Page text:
Aired 8 March – 12 April 1969
With five of six episodes missing from the video archives, ‘The Space Pirates’ is the final incomplete serial in Doctor Who’s vast library. Unfortunately, the surviving episode doesn’t really capture the scope and breadth of this sprawling space opera, and the reputation of this penultimate Troughton episode suffers as a result, but the very human affairs in the vastness of space offer something unique for the era and unquestionably still hold merit even if the end result is not classified as a classic.
The strongest aspect of ‘The Space Pirates’ is undoubtedly Robert Holmes’s characterization, building upon a trend started with the main villain his previous script ‘The Krotons.’ Jay Mack plays the dubiously over-the-top commander of the International Space Corps to great effect even if the performance is sometimes a bit too much as the character ignores obvious clues and distances himself from his crew. Gordon Gostelow’s Milo Clancey proves to be the perfect contrast to General Hermack, standing up to and humiliating him at every opportunity. His mustachioed cowboy appearance again may be too egregious for some, but it is keeping in line with the slightly grandiloquent tone of the serial. Even Lisa Daniely puts in a good turn as mining proprietor Madeleine Issigri, and the script is clever enough to keep everyone in the spotlight as the potential mastermind of the piracy. ‘The Space Pirates’ is not setting out to revolutionize the thriller or mystery genres, but its characters are at least well-rounded enough to keep interest and intrigue high until the end.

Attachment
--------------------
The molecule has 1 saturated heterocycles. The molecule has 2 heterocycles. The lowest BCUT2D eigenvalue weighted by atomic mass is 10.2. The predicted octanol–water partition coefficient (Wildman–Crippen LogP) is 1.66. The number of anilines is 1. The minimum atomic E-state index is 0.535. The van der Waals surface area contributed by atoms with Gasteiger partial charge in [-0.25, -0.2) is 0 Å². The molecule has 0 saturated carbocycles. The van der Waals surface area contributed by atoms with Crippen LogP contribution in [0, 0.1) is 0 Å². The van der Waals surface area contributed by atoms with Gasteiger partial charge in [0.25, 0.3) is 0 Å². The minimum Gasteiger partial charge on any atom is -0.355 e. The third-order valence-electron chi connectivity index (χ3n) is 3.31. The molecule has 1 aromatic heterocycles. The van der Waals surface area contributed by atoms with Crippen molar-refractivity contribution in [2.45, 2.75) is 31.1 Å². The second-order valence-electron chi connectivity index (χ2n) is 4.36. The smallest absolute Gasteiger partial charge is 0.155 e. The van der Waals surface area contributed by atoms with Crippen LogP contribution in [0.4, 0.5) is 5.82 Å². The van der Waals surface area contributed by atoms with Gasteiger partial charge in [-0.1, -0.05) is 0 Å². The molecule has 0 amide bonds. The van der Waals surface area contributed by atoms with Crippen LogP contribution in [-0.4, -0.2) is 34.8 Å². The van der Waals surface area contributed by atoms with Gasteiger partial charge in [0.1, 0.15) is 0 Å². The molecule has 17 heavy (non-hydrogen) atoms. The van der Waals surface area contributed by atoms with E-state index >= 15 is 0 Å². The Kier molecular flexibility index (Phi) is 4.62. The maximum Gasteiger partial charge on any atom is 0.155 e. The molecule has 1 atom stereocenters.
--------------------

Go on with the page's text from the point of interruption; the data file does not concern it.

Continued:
For one of the few times in Doctor Who, the vast desolation of space is put front and centre as the episodes open with a poignant sweep of the blackness around the ships. However, even as the mystery starts to unfold, there’s a lingering feeling that this script was written as something else and then hurriedly edited into a Doctor Who script. The combination of the Second Doctor, Jamie, and Zoe is one of the strongest TARDIS crews of the classic era, and yet they hardly feature in this story at all. Not even really entering the main storyline until the third episode, they are almost treated as a nuisance to the story as they mostly stand around and ask questions, avoiding the fantastic chemistry and heroic tendencies of the three almost completely. That being said, small moments do still manage to creep through and Troughton offers an almost melancholy performance as the Doctor seems to realize that this incarnation’s time may be coming to an end.
The end result is a fascinatingly mixed one. In a time when alien incursions and marvelous spectacle with a reliance on the leads was the norm, ‘The Space Pirates’ completely bucks the trend and offers a character study and very intimately human affair. The humour of Hermack and Clancey is certainly a hit-or-miss affair- and the general consensus is that it veers more into missed territory- and the pacing is too slow to warrant the six episodes afforded this tale, but the stunning model work is certainly above debate and some of the finest in the early years of the programme. ‘The Space Pirates’ is divisive in nearly every aspect; though the end result may not be quite as bad as its reputation suggests, it certainly is not the highlight that a penultimate story should be.